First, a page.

Yolanda Kennedy once built torpedoes for the United States Navy. Now, she’s building a better future for more than 100 young people each year.
The youngest of nine children raised by a single parent in Cherokee County, South Carolina, Kennedy always displayed a passion for learning. “I was a pretty good student” with a strong aptitude for mathematics, she said, earning business and middle school education degrees and teaching math in her hometown of Gaffney.
Growing up in a region rife with poverty, Kennedy was mindful of how her mom had to stretch a dollar. Although Kennedy yearned to go to college immediately, “I didn’t want to put the struggle on her,” she said, and instead signed up with Uncle Sam. Her first Navy assignment took her to Hawaii, where training in electricity and electronics prepared her to help build the Mark 46 antisubmarine torpedo. She later served as a military paralegal before retiring to her hometown after 20 years of service.
Disturbed by the memory of a sister who was kidnapped and murdered, “I knew I wanted to do something for the community,” Kennedy said, so she dug into her pocket to start a community center. Its mission is fundamental: help young people—from preschool through college—become more educated and responsible so their aspirations can become reality.
Launched in 2008, the Academic Technology and Wellness Academy (ATWA) provides about 135 students a year with free or low-cost programs that expand upon the curricula of Cherokee County’s public and private schools. ATWA offers after-school care and tutoring for kids aged 4 to 13; “life lessons” on topics such as behavior, money, and etiquette; Teen Talk Tuesdays via Facebook Live; pregnancy prevention classes; and a summer camp providing instruction in reading, writing, and mathematics along with field trips. Transportation from area schools to ATWA is free, as are hot, balanced meals.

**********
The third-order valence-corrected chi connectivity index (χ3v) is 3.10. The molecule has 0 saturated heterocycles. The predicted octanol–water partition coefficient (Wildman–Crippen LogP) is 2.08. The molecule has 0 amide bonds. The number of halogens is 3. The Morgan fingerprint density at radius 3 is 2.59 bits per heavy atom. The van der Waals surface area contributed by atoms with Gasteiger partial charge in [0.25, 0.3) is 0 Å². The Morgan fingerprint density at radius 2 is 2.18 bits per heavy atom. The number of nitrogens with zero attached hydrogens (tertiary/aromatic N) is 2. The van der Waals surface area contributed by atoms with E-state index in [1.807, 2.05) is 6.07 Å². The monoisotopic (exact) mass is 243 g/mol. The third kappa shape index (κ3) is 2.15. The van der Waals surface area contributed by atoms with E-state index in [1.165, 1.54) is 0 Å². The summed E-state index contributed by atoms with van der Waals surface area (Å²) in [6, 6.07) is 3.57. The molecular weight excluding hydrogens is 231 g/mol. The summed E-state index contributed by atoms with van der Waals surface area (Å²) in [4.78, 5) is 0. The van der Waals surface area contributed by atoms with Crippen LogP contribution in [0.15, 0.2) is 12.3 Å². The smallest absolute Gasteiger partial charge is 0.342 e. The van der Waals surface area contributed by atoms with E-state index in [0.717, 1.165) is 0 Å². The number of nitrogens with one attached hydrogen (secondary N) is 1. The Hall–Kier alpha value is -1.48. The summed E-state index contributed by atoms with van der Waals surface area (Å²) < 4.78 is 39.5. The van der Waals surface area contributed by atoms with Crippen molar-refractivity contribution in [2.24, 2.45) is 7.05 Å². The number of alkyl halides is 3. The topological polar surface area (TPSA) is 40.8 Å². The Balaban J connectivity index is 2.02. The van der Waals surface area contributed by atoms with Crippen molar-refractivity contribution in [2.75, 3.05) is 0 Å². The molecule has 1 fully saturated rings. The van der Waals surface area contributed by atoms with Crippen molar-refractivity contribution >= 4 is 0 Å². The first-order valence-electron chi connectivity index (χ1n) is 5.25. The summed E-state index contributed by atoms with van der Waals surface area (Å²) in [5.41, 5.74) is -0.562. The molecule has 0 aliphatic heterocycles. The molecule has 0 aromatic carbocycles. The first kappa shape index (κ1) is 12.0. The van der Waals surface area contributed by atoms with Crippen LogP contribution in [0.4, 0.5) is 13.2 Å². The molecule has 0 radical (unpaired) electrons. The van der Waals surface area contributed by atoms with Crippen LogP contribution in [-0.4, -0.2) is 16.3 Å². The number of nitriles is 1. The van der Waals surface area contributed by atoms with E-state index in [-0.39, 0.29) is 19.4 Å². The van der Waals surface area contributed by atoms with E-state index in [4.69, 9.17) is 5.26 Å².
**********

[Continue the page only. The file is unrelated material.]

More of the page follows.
While her focus is on young people, Kennedy also stages a Feed The Veterans event each November to demonstrate the community’s appreciation for their sacrifices.
At ATWA, Kennedy makes it a point to withhold program fees if it appears a family is incapable of paying. That’s especially true of tutoring. “We just help them as they need help,” she said. “Mostly, it’s math, and since I’m a math professor, I don’t mind helping.” Over the years, the academy’s growing popularity has prompted local philanthropists and businesses to support it. “We never turn a child away, whether they can pay or not,” Kennedy emphasized.
“Her program has just been very successful with both of my grandsons,” said Vickie Littlejohn, grandmother to a 6-year-old who sang in the academy’s choir and a 14-year-old with Asperger syndrome who blossomed when the robotics team he joined won an inter-school competition. “It just made such a big difference in his life and it prepared him for school as well, interacting, because he goes to a regular school,” she added. The robotics program helps students enhance their teamwork and creativity and deepens their problem-solving skills. It is headed by Tony Adams-Wray, Kennedy’s husband.
While last year’s COVID-19 lockdown prompted a scaling-back of in-person programs, it also gave Kennedy the opportunity to introduce the Teen Talk series, which proved to be a big hit. During the one-hour interactive sessions where teens are mentored by their peers and adults, discussion topics are chosen based on “what’s troubling teens today,” said Shanese Dawkins, the series’ director. Over the past year, talks were given 48 out of 52 weeks.
“We had a young lady on. She was pregnant as a teenager [. . .] dropped out of school for a little while, went back, got her GED [. . .] went on to get her master’s and then she got her doctorate,” Dawkins noted. Another speaker, a graduate of Gaffney High School who received a four-year college scholarship, explained to young men how athletics is not the only pathway to success.
Jonna Turner, ex-CEO of the Cherokee County Chamber of Commerce, believes the innovative curriculum at ATWA not only helps kids overcome childhood challenges, but also prepares them to enter the job marketplace. “What she’s doing is preparing these students to be productive citizens,” Turner said. “So I feel that with Yolanda’s mission and her passion and her vision to educate students of all ages, and the partnerships that she is growing in the community with manufacturing companies, with community colleges, [and] four-year institutions, I mean, that is a definite investment into the future.”
“We’re just trying to reach as many youth as we can,” said Kennedy.
Neil Cotiaux is a freelance journalist whose work has appeared in newspapers, magazines, and business journals, mostly in the Southeast and Midwest. His work has largely focused on community and economic development, immigration, and health care. He works out of Spartanburg, South Carolina.